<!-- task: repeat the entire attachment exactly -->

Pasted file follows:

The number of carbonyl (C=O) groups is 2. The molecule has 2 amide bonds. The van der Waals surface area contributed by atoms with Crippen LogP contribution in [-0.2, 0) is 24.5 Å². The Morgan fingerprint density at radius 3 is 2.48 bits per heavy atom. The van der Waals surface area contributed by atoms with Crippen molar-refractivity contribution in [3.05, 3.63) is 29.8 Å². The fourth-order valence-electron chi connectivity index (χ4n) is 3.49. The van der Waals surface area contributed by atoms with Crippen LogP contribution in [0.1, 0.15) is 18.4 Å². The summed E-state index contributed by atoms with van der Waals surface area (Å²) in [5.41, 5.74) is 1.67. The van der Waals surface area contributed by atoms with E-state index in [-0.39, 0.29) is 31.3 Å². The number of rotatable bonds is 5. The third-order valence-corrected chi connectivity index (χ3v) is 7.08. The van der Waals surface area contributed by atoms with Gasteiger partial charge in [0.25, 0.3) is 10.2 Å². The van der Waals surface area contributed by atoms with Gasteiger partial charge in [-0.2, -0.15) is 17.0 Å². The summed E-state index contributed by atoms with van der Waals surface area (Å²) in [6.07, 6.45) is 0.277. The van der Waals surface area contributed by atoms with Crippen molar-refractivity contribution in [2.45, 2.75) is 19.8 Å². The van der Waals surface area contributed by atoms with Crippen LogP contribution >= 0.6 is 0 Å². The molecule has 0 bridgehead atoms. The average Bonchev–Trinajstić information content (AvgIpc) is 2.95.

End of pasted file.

The number of carbonyl (C=O) groups is 2. The molecule has 2 amide bonds. The van der Waals surface area contributed by atoms with Crippen LogP contribution in [-0.2, 0) is 24.5 Å². The Morgan fingerprint density at radius 3 is 2.48 bits per heavy atom. The van der Waals surface area contributed by atoms with Crippen molar-refractivity contribution in [3.05, 3.63) is 29.8 Å². The fourth-order valence-electron chi connectivity index (χ4n) is 3.49. The van der Waals surface area contributed by atoms with Crippen LogP contribution in [0.1, 0.15) is 18.4 Å². The summed E-state index contributed by atoms with van der Waals surface area (Å²) in [5.41, 5.74) is 1.67. The van der Waals surface area contributed by atoms with E-state index in [-0.39, 0.29) is 31.3 Å². The number of rotatable bonds is 5. The third-order valence-corrected chi connectivity index (χ3v) is 7.08. The van der Waals surface area contributed by atoms with Gasteiger partial charge in [0.25, 0.3) is 10.2 Å². The van der Waals surface area contributed by atoms with Gasteiger partial charge in [-0.2, -0.15) is 17.0 Å². The summed E-state index contributed by atoms with van der Waals surface area (Å²) in [6.07, 6.45) is 0.277. The van der Waals surface area contributed by atoms with Crippen molar-refractivity contribution in [2.45, 2.75) is 19.8 Å². The van der Waals surface area contributed by atoms with Crippen LogP contribution >= 0.6 is 0 Å². The molecule has 0 bridgehead atoms. The average Bonchev–Trinajstić information content (AvgIpc) is 2.95.